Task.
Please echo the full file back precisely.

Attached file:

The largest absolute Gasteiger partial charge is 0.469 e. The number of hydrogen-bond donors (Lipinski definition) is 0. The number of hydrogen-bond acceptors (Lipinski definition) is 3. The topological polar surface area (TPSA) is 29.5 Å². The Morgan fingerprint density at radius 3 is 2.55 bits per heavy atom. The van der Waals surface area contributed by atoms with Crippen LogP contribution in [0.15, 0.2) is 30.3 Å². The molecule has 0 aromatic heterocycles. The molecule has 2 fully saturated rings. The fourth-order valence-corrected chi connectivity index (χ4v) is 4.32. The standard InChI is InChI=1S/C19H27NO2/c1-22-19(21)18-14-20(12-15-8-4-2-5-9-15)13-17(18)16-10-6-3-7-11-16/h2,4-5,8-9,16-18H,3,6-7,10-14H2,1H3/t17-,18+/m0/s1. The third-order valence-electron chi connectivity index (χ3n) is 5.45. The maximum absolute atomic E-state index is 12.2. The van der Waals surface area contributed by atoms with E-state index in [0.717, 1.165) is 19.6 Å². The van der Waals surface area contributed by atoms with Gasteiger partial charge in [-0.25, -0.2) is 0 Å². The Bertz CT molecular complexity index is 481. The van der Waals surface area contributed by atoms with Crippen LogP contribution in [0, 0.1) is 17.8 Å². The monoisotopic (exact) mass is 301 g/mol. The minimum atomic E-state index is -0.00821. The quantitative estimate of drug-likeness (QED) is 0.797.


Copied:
The largest absolute Gasteiger partial charge is 0.469 e. The number of hydrogen-bond donors (Lipinski definition) is 0. The number of hydrogen-bond acceptors (Lipinski definition) is 3. The topological polar surface area (TPSA) is 29.5 Å². The Morgan fingerprint density at radius 3 is 2.55 bits per heavy atom. The van der Waals surface area contributed by atoms with Crippen LogP contribution in [0.15, 0.2) is 30.3 Å². The molecule has 0 aromatic heterocycles. The molecule has 2 fully saturated rings. The fourth-order valence-corrected chi connectivity index (χ4v) is 4.32. The standard InChI is InChI=1S/C19H27NO2/c1-22-19(21)18-14-20(12-15-8-4-2-5-9-15)13-17(18)16-10-6-3-7-11-16/h2,4-5,8-9,16-18H,3,6-7,10-14H2,1H3/t17-,18+/m0/s1. The third-order valence-electron chi connectivity index (χ3n) is 5.45. The maximum absolute atomic E-state index is 12.2. The van der Waals surface area contributed by atoms with E-state index in [0.717, 1.165) is 19.6 Å². The van der Waals surface area contributed by atoms with Gasteiger partial charge in [-0.25, -0.2) is 0 Å². The Bertz CT molecular complexity index is 481. The van der Waals surface area contributed by atoms with Crippen LogP contribution in [0, 0.1) is 17.8 Å². The monoisotopic (exact) mass is 301 g/mol. The minimum atomic E-state index is -0.00821. The quantitative estimate of drug-likeness (QED) is 0.797.